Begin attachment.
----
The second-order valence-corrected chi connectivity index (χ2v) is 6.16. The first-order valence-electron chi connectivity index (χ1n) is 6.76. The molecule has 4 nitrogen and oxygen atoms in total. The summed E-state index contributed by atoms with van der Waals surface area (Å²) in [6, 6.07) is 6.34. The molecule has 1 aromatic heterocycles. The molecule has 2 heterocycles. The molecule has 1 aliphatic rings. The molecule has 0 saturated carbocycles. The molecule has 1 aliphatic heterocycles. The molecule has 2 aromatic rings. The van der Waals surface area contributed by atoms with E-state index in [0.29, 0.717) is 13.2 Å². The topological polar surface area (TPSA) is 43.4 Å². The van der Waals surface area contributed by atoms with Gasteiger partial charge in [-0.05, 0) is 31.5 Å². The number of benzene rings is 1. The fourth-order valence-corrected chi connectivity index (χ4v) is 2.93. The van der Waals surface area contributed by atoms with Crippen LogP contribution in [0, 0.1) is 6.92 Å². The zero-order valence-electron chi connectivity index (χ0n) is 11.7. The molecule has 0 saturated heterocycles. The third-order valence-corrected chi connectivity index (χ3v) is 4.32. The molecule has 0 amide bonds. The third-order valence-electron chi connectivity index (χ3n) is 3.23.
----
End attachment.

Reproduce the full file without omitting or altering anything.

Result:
The second-order valence-corrected chi connectivity index (χ2v) is 6.16. The first-order valence-electron chi connectivity index (χ1n) is 6.76. The molecule has 4 nitrogen and oxygen atoms in total. The summed E-state index contributed by atoms with van der Waals surface area (Å²) in [6, 6.07) is 6.34. The molecule has 1 aromatic heterocycles. The molecule has 2 heterocycles. The molecule has 1 aliphatic rings. The molecule has 0 saturated carbocycles. The molecule has 1 aliphatic heterocycles. The molecule has 2 aromatic rings. The van der Waals surface area contributed by atoms with E-state index in [0.29, 0.717) is 13.2 Å². The topological polar surface area (TPSA) is 43.4 Å². The van der Waals surface area contributed by atoms with Gasteiger partial charge in [-0.05, 0) is 31.5 Å². The number of benzene rings is 1. The fourth-order valence-corrected chi connectivity index (χ4v) is 2.93. The van der Waals surface area contributed by atoms with Crippen LogP contribution in [0, 0.1) is 6.92 Å². The zero-order valence-electron chi connectivity index (χ0n) is 11.7. The molecule has 0 saturated heterocycles. The third-order valence-corrected chi connectivity index (χ3v) is 4.32. The molecule has 0 amide bonds. The third-order valence-electron chi connectivity index (χ3n) is 3.23.